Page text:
Why diversify?

You may be at a point in your life where you’re able to put some money aside, but you’re not sure what to do with it. You know investing is important, but you may not know where to start. Stocks, bonds, mutual funds . . . how do you choose? Actually, those assets (and many others) should all be included in a healthy, diversified portfolio. If you include several asset classes in your long-term portfolio, the upswing of one asset class may help offset the downward movement of another as conditions change. Here are some tips to help you build that diversified portfolio.

Using your employer’s 403(b) or 401(k)

If your employer offers a 403(b) or 401(k), consider taking advantage of it. Most employer plans offer an employer match which means for every pretax dollar you contribute, your employer will match dollar-for-dollar (or a portion of that dollar) up to 6% in most cases. It's generally recommended to maximize these plans.

Know your investment options

Some typical investments include stocks and bonds, mutual funds and annuities. Let’s a take a closer look at these.
Also c alled stocks, equities represent shares of ownership in publicly held co       mpanies.
  • Historically have outperformed other investments (keep in mind that past performance does not guarantee future results)
  • Most volatile in the short term
  • Returns and principal will fluctuate so that accumulation, when redeemed, may be worth more or less than original cost
Fixed income
Fixed income, or bond investments, generally pay a set rate of interest over a given period, then return the investor’s principal.
  • Set rate of interest
  • More stability than stocks
  • Value fluctuates due to current interest and inflation rates
Money market
Money market investments are relatively safe, liquid short-term investments; examples include: government issued securities, CDs, banker’s acceptances, euros and commercial paper.
  • Less volatile than stocks and bonds1
  • Lower potential for growth
  • Short-term investment
Guaranteed assets with a fixed rate and backed by the claims-paying ability of the issuing insurer.
  • Preserves your principal
  • Provides at least a specified minimum return
Real estate
Your home or investment property; shares of  funds that invest in commercial real estate.
  • Helps protect future purchasing power as property values and rental income  tend to run parallel to inflation
  • Values tend to rise and fall more slowly than stock and bond prices. It is important to keep in mind that the real estate sector is subject to various risks, including fluctuation in underlying property values, expenses and income, and potential environmental liabilities.   

Understand the risks

As you can see from the table above, each asset class comes with its own investment risks and strategies for potential growth or income. The idea is to not put all your eggs in one basket (or one asset class). For example, if you are heavily invested in stocks, you have a greater potential for return, but you’re also exposed to  risks such as investment losses compared to a fixed-income asset like a bond.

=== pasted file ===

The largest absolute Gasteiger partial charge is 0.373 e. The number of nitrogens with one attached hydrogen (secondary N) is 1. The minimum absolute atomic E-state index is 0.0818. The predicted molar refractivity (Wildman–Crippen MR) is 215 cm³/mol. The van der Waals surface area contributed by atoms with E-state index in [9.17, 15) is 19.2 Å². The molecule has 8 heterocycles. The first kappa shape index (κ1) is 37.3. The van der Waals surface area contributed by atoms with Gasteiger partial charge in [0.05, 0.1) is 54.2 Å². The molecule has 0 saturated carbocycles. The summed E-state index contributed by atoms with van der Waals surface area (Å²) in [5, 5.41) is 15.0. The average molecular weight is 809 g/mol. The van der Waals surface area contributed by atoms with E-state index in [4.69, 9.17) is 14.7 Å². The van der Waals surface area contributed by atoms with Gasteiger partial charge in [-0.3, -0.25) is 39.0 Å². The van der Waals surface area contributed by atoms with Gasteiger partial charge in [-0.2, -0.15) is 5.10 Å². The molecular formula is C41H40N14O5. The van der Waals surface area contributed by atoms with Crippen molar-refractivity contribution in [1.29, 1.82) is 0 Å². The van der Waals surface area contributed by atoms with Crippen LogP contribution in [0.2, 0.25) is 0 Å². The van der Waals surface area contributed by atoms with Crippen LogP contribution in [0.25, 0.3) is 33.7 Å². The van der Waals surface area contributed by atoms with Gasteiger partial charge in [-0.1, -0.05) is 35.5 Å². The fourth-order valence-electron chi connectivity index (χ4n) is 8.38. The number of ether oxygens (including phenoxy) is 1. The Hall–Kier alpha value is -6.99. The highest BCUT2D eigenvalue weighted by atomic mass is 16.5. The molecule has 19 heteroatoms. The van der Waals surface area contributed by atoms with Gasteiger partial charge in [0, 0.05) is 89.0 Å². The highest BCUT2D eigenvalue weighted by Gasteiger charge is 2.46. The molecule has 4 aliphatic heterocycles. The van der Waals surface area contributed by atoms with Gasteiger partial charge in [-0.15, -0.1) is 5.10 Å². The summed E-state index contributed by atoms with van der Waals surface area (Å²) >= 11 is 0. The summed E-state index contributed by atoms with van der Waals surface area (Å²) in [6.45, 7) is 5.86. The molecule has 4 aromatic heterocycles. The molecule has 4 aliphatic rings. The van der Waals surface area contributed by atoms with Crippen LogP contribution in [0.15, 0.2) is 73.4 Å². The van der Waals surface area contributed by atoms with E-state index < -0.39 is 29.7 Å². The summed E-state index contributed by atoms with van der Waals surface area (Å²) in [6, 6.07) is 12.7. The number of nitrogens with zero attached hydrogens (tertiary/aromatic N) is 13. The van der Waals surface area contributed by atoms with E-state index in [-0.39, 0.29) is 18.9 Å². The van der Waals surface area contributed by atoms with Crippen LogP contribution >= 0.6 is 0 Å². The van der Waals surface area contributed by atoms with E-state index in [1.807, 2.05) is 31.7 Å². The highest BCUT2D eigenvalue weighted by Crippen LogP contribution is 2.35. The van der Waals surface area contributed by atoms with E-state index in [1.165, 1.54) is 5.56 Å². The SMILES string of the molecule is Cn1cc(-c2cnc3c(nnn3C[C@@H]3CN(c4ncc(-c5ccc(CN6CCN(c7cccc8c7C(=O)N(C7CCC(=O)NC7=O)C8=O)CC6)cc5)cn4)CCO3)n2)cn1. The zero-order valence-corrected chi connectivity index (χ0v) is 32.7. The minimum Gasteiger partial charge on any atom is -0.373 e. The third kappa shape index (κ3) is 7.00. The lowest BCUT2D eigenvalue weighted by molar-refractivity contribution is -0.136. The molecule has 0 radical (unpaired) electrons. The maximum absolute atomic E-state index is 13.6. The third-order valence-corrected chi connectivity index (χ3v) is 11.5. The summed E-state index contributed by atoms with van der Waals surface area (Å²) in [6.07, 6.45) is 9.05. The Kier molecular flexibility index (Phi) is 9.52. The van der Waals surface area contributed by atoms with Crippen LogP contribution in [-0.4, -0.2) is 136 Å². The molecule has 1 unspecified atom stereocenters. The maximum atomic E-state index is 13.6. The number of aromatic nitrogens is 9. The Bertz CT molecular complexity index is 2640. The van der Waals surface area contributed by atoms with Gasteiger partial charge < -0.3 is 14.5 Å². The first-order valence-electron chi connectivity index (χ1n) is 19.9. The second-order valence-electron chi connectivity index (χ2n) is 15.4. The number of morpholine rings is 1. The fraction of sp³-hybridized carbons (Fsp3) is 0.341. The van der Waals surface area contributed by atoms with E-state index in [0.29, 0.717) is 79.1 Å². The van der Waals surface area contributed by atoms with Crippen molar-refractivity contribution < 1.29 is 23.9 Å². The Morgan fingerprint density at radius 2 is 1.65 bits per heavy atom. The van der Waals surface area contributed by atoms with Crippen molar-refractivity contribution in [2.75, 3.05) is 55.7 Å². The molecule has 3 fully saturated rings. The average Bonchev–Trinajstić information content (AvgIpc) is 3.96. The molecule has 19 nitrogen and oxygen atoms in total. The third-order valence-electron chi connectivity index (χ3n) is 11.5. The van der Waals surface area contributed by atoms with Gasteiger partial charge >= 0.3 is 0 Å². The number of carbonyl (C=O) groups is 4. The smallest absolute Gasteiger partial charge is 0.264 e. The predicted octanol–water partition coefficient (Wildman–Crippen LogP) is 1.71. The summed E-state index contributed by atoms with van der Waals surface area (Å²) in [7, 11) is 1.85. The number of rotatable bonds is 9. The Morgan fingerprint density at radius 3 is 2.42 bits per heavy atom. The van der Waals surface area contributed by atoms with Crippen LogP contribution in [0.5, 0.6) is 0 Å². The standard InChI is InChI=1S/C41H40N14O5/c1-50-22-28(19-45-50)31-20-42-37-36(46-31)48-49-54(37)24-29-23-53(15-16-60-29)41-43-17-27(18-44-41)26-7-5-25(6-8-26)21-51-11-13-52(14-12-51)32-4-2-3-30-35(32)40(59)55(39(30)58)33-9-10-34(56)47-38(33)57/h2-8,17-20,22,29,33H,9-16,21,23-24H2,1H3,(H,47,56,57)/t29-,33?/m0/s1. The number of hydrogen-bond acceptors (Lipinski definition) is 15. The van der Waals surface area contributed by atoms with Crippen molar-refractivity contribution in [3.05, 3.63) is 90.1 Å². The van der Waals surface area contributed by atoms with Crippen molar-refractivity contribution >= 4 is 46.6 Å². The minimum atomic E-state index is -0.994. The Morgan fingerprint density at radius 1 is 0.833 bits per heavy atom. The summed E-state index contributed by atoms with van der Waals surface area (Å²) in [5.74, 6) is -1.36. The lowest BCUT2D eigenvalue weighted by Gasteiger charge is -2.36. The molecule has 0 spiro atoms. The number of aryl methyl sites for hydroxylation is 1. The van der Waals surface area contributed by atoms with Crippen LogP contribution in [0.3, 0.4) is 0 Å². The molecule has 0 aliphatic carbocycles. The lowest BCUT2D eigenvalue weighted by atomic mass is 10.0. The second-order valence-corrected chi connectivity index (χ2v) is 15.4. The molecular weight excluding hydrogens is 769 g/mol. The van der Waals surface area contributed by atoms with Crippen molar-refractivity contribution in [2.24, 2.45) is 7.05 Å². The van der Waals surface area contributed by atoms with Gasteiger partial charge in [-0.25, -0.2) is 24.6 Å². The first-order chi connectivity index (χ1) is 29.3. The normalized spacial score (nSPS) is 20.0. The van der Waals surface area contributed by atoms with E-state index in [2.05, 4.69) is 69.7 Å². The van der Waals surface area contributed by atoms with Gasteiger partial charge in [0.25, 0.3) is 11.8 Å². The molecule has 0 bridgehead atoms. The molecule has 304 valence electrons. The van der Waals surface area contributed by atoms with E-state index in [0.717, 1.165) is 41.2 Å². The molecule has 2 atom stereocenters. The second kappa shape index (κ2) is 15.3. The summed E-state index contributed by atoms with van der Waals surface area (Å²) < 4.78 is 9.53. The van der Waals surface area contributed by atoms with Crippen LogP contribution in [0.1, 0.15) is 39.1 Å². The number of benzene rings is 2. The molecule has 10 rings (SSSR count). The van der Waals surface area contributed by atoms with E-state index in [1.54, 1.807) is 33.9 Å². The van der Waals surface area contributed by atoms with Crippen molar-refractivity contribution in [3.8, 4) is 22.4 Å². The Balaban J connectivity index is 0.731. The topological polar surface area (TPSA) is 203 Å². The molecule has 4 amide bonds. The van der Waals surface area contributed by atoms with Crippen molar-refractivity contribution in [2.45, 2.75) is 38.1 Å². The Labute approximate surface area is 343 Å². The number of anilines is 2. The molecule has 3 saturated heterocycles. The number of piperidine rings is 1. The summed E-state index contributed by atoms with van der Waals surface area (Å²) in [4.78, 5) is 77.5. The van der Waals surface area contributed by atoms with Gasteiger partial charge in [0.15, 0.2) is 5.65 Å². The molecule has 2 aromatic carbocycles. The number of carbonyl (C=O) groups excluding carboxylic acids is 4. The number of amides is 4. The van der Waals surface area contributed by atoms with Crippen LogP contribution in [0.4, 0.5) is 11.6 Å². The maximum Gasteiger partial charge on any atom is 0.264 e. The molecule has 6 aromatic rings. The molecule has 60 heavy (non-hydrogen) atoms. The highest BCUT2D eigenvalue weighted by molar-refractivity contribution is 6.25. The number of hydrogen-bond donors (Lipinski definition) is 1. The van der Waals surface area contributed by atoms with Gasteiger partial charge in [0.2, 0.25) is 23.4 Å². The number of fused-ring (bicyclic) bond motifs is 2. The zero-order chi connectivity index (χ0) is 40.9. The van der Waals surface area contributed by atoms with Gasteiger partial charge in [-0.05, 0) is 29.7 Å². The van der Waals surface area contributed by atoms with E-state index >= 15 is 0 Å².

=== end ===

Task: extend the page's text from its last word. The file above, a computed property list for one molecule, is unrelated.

No need to go it alone

It’s so important to build a portfolio with diversified assets, but building that portfolio can seem daunting. One popular strategy to eliminate the guesswork is to invest in an index fund. An index fund is a mutual fund that tracks key stock indices like the S&P 500.
Another option is lifecycle funds. A lifecycle fund is an easy way to manage your investments through your working years and into retirement. You choose the fund that most closely matches your retirement year, e.g., a Lifecycle 2040 Fund is for an investor planning to retire around 2040. The fund is professionally managed and automatically adjusts over time. This relieves you of making complicated investment, portfolio allocation and rebalancing decisions every year.
A well-executed financial plan with proper asset allocation, tailored to your personal circumstances and supported by a trusted advisor, is a sound basis for financial success but can be difficult to execute on your own. Your TIAA financial advisors and portfolio managers can help you get there. They are trained to help you build a portfolio that will keep you on track with respect to your financial goals and help you adjust over time as your circumstances change.
Please note, the target date for lifecycle funds is the approximate date when investors plan to start withdrawing their money. The principal value of the fund(s) is not guaranteed at any time, including at the target date.
This material is for informational or educational purposes only and does not constitute a recommendation or investment advice in connection with a distribution, transfer or rollover, a purchase or sale of securities or other investment property, or the management of securities or other investments, including the development of an investment strategy or retention of an investment manager or advisor. This material does not take into account any specific objectives or circumstances of any particular investor, or suggest any specific course of action. Investment decisions should be made in consultation with an investor’s personal advisor based on the investor’s own objectives and circumstances.
1 Diversification is a technique to help reduce risk. There is no guarantee that diversification will protect against a loss of income.
TIAA products may be subject to market and other risk factors. See the applicable product literature, or visit www.tiaa.org for details.